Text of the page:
Thomas Scarrow, self-identifying as “one of the homeowners that Mr. Rheault is talking about,” was less breezy. He shared that the first time he’d heard about this process was from a postcard he had received three weeks prior, and “now we’re already at the second reading, when it’s too little too late.” He said he’d emailed the provided address on the postcard, Zoning Administrator Ann Machado, with his questions and concerns no fewer than three times, but that he hadn’t received a single reply. “This is a serious issue. When your home gets put into a flood zone, you can lose value by up to 10%. I just closed a year ago.” Agreeing with Rheault that there were errors with the maps, he asserted that according to federal guidelines his home was (admittedly, barely) outside the flood zone, yet it was being classified as within the zone. He asked for analysis and revisions to the plan.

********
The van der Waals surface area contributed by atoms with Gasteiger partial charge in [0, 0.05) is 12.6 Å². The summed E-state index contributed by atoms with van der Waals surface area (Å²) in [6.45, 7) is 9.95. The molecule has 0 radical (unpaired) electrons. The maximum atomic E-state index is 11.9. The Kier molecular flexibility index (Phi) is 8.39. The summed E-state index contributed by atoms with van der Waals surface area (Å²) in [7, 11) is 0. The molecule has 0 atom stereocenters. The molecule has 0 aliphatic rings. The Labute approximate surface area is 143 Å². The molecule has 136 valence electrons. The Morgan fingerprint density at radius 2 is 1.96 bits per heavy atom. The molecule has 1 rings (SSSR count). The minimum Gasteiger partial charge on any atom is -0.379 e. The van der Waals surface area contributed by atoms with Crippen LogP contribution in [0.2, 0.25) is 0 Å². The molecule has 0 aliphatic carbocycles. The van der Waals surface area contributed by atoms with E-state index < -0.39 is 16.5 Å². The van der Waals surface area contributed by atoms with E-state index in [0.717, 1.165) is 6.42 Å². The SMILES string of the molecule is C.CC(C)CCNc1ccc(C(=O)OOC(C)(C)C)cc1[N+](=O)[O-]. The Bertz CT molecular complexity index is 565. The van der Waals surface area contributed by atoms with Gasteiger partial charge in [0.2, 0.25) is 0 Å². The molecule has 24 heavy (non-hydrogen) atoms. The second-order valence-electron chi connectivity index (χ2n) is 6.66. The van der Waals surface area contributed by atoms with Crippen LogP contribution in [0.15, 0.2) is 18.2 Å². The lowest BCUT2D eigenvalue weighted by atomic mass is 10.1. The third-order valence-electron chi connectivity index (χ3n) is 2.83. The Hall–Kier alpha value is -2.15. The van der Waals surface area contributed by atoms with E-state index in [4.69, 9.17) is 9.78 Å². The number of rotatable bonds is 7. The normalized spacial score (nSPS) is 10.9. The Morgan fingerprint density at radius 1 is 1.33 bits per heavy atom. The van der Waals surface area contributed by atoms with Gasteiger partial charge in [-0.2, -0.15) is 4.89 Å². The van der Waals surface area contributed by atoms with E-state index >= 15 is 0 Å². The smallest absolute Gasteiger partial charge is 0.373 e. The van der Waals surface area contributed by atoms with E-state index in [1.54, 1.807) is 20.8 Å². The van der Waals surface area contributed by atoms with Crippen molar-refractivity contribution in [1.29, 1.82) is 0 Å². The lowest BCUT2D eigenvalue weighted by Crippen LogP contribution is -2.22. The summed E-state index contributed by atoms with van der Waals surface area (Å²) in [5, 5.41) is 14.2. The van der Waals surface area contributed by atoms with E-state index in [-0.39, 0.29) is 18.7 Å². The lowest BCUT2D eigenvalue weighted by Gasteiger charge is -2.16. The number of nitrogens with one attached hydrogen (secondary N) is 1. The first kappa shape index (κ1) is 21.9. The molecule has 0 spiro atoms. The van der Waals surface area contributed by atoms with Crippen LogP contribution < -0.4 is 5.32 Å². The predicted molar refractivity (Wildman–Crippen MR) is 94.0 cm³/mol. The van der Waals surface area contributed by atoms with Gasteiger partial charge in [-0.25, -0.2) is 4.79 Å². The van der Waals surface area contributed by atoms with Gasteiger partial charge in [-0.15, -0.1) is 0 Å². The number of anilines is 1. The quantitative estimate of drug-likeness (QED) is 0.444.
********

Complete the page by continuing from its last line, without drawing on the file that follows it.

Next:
Mayor Dion asked for a representative of the planning staff to step forward, asking whether the designations in the plans were open to reconsideration or revisions, and if so, under what circumstances. Ann Machado, the Zoning Administrator who had apparently failed to respond to Mr. Scarrow, rose to the podium. “I apologize I haven’t been able to get back to everyone who has emailed me,” she opened, before proceeding to explain that the maps had been created originally by the Federal Emergency Management Agency (FEMA) in 2017. A period of appeals had been allowed, but as of 2023, FEMA was no longer accepting such appeals, so there was little chance of any alterations. Machado further explained that many owners may have houses which aren’t technically in the flood zone, but which sit on property which does, partially, overlap. She briefly outlined the process for staging an appeal to FEMA, but warned that the costs would be significant and the chance of success slim.